December 02, 2013

We have watched on in horror as the recent bushfires and their wave of destruction swept across Australia, for most of us we counted our lucky stars that our families, friends, pets and homes were safe. For Rene` and her gorgeous family and their wonderful community, they were not so lucky. Rene` has so generously taken the time to share her heartbreaking and terrifying story and allowed us to see it through her eyes. It is rare that we gain such an honest and heartfelt insight into an experience such as this. Rene` has been so brave with her words and by putting pen to paper and retelling her story, she tells us it has been a positive experience and helped her to begin moving forward. We could not be more humbled by this. We at Oobi are genuinely inspired by this amazing family and the truly beautiful community spirit that shines so brightly throughout the entire story and we hope that by reading Rene’s words you will take a moment to consider what is truly important in life and how nothing should be taken for granted. Thank you so much for sharing your story Rene `. Love, The Big Oobis xxxx

‘Hey Hon, just letting you know that there’s a fire up near the golf course, hubby’s picking up the kids from school so thought you might want to grab Lachlan’. Was the message on the phone from a friend.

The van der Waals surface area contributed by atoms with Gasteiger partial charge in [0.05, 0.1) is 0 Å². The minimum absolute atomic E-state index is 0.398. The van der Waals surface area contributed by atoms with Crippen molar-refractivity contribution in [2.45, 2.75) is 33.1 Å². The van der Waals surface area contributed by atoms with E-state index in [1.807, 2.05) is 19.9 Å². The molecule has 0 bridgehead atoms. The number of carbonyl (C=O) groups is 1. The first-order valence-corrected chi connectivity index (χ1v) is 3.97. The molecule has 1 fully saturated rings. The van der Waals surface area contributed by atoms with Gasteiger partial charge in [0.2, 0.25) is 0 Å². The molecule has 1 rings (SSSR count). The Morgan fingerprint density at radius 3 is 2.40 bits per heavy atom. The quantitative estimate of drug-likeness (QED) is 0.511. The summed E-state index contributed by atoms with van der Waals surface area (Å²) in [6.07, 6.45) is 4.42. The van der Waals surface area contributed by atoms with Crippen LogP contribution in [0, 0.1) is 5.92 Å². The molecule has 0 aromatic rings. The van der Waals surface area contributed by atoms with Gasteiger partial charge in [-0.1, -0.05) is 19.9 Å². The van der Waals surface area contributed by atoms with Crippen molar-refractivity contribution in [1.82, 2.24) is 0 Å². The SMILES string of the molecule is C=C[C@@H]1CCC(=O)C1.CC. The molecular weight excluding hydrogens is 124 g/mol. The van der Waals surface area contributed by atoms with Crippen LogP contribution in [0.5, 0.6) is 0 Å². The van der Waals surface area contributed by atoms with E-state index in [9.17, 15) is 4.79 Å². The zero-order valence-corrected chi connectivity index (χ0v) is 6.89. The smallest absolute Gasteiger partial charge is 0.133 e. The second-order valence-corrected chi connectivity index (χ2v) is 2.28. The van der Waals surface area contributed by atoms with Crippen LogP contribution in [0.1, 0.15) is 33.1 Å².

My husband, Pete, was home from work that day as he had put his car in for service.

‘I just got a message saying there’s a fire up near the golf course. Should I go and get Lachlan?’ We debated for a bit as we had no smoke, sirens or any indication on the Fires App that anything serious was unfolding and I didn’t want to get in the way of families that had a genuine emergency. I decided to jump in the car and get him. As I hit our main road I could see the smoke plummeting from behind the school and felt the twist in my stomach.

The children had been evacuated into the hall and it was a grab and run situation. The bush alongside the school was burning and it became clear that I had been one of the last parents allowed in. The RFS had arrived and the Police had blocked the main road. I rang my husband to say ‘This is bad’. As I drove out of the school I could see a woman running out of her home, hysterical and I noticed that houses were burning. One belonging to friends of ours.


Sceneoffire Carwindow